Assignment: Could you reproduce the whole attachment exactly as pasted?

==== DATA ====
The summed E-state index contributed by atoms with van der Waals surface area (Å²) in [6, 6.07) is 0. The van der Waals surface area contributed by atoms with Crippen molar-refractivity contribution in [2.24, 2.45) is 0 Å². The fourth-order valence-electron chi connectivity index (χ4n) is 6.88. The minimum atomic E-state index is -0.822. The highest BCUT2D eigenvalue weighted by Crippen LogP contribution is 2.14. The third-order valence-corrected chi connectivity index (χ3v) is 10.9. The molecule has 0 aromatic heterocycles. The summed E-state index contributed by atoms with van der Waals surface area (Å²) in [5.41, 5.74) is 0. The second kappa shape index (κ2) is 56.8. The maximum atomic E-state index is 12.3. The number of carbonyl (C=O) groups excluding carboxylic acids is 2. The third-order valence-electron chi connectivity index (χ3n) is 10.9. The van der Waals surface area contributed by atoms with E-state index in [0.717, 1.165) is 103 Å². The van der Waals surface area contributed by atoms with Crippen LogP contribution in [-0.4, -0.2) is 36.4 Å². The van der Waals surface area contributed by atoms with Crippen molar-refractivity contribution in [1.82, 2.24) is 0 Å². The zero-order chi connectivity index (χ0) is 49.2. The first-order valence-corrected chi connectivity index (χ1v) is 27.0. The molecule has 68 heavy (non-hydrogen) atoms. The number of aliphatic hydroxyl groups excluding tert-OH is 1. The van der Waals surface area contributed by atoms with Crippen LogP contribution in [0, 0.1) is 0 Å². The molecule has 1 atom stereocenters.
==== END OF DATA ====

The summed E-state index contributed by atoms with van der Waals surface area (Å²) in [6, 6.07) is 0. The van der Waals surface area contributed by atoms with Crippen molar-refractivity contribution in [2.24, 2.45) is 0 Å². The fourth-order valence-electron chi connectivity index (χ4n) is 6.88. The minimum atomic E-state index is -0.822. The highest BCUT2D eigenvalue weighted by Crippen LogP contribution is 2.14. The third-order valence-corrected chi connectivity index (χ3v) is 10.9. The molecule has 0 aromatic heterocycles. The summed E-state index contributed by atoms with van der Waals surface area (Å²) in [5.41, 5.74) is 0. The second kappa shape index (κ2) is 56.8. The maximum atomic E-state index is 12.3. The number of carbonyl (C=O) groups excluding carboxylic acids is 2. The third-order valence-electron chi connectivity index (χ3n) is 10.9. The van der Waals surface area contributed by atoms with E-state index in [0.717, 1.165) is 103 Å². The van der Waals surface area contributed by atoms with Crippen LogP contribution in [-0.4, -0.2) is 36.4 Å². The van der Waals surface area contributed by atoms with Crippen molar-refractivity contribution in [1.82, 2.24) is 0 Å². The zero-order chi connectivity index (χ0) is 49.2. The first-order valence-corrected chi connectivity index (χ1v) is 27.0. The molecule has 68 heavy (non-hydrogen) atoms. The number of aliphatic hydroxyl groups excluding tert-OH is 1. The van der Waals surface area contributed by atoms with Crippen LogP contribution in [0, 0.1) is 0 Å². The molecule has 1 atom stereocenters.